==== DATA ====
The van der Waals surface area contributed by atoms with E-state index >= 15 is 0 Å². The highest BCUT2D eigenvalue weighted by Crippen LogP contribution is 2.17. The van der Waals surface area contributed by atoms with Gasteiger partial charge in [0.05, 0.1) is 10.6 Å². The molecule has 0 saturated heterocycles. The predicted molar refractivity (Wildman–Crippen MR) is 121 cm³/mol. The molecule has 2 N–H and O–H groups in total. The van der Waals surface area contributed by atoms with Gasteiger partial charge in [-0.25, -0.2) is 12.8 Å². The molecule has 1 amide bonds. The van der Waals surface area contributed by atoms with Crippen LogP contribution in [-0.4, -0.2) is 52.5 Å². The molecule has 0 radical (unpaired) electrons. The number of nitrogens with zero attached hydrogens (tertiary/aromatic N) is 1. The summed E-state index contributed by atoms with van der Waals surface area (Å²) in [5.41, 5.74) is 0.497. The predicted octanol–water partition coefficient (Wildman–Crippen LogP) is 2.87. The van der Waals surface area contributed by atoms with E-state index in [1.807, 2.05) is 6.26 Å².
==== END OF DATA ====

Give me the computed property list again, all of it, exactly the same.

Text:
The van der Waals surface area contributed by atoms with E-state index >= 15 is 0 Å². The highest BCUT2D eigenvalue weighted by Crippen LogP contribution is 2.17. The van der Waals surface area contributed by atoms with Gasteiger partial charge in [0.05, 0.1) is 10.6 Å². The molecule has 0 saturated heterocycles. The predicted molar refractivity (Wildman–Crippen MR) is 121 cm³/mol. The molecule has 2 N–H and O–H groups in total. The van der Waals surface area contributed by atoms with Gasteiger partial charge in [-0.25, -0.2) is 12.8 Å². The molecule has 1 amide bonds. The van der Waals surface area contributed by atoms with Crippen LogP contribution in [-0.4, -0.2) is 52.5 Å². The molecule has 0 radical (unpaired) electrons. The number of nitrogens with zero attached hydrogens (tertiary/aromatic N) is 1. The summed E-state index contributed by atoms with van der Waals surface area (Å²) in [5.41, 5.74) is 0.497. The predicted octanol–water partition coefficient (Wildman–Crippen LogP) is 2.87. The van der Waals surface area contributed by atoms with E-state index in [1.807, 2.05) is 6.26 Å².